This fat-free Italian dressing is easy to make and tastes so much better than store-bought "light" dressings. Aquafaba replaces the oil, creating a fat-free vinaigrette. With the perfect balance of acid, salt, and herbs, you'll love the classic, zesty Italian flavor! No preservatives or stabilizers here, just real, wholesome ingredients.
Perfect for salads, drizzling on sandwiches and potatoes, and for lightened-up bean and pasta salads. Approximately 20 calories per serving.
Why We Love This Recipe
There's no shortage of oil-free salad dressing recipes on the blog, but what I didn't have yet was a vinaigrette-style dressing.
I was planning a new healthy pasta salad recipe and really wanted to create an oil-free dressing that would capture the nostalgic aromas and flavors of the quick and easy pasta salads I grew up with. You probably know exactly what I'm talking about, the dish that always made an appearance at potlucks and parties, with olives, pasta, a few veggies, and bottled vinaigrette.
Aquafaba was the only ingredient I could think of that might possibly work as a replacement for oil while keeping the appearance of a vinaigrette. And holy moly, y'all. It totally works!
Aquafaba keeps the dressing emulsified without the need for gums or anything weird like you find in store-bought dressings. And it's SO perfect on pasta salad!
But before you get too excited....
Don't expect fat-free Italian dressing to taste exactly like a dressing made with heaps of oil because, well, that's just impossible. Our brains and tongues love fat, and a dressing with zero fat and less than 20 calories just can't compete with biology. BUT if you enjoy healthy dressings and sauces as much as I do, this oil-free dressing is totally going to win you over!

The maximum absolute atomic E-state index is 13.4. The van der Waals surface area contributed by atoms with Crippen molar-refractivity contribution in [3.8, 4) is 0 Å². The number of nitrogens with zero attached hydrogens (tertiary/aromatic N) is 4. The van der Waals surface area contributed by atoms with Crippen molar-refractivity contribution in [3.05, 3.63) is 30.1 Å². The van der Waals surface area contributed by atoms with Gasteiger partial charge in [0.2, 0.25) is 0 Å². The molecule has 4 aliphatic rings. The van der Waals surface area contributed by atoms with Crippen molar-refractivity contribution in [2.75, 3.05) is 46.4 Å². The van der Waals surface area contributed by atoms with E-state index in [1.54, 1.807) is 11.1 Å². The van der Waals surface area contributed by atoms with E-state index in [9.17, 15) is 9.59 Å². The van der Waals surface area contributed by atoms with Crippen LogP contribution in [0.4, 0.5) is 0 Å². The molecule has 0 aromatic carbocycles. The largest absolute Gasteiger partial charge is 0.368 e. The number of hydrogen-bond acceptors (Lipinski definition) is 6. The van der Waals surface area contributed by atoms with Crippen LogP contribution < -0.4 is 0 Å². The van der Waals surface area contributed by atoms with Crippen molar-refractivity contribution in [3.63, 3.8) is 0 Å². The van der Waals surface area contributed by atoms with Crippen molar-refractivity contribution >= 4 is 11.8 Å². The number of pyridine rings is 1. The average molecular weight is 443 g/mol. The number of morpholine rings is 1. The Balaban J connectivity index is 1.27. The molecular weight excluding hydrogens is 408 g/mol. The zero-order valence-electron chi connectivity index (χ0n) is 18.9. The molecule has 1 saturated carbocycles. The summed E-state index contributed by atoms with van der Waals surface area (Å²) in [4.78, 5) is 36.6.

It's lemon-y, tangy, zesty, just salty enough, SO fresh, and it totally captures the classic Italian dressing vibe.
- Aquafaba is the liquid drained from a can of chickpeas and is critical to the recipe as written. It's slightly thick and viscous and makes a great replacement for oil in salad dressing. After straining the aquafaba, use the chickpeas to make Vegan Tuna Salad, Curried Chickpea Salad, or Pasta Salad. And if you have aquafaba leftover, use it for Oil-Free Vegan Aquafaba Mayo!
- White wine vinegar is a delicate vinegar perfect for Italian dressing.
- Lemon juice lends even more brightness and acidity and adds a subtle sweetness.
- Fresh garlic gives the dressing an irresistible savoriness and zip, though garlic powder can be substituted if needed.
- A small amount of maple syrup balances the acidity and saltiness.
- Mellow white miso provides umami and saltiness and is an excellent sub for the Parmesan cheese typically found in Italian dressing.
- Dried oregano and basil give the dressing its classic Italian flavor.
- Nutritional yeast also adds to the umami, cheesy vibes. I highly recommend this non-fortified nutritional yeast by Sari Foods.
- Fresh parsley is nutritious, flavorful, and beautiful.
Need ways to use up the rest of the parsley? Try Parsley-Dill Pesto, Spicy Parsley Pesto, or Tabbouleh Chickpea Patties.
Find ingredient amounts and complete instructions in the recipe card below.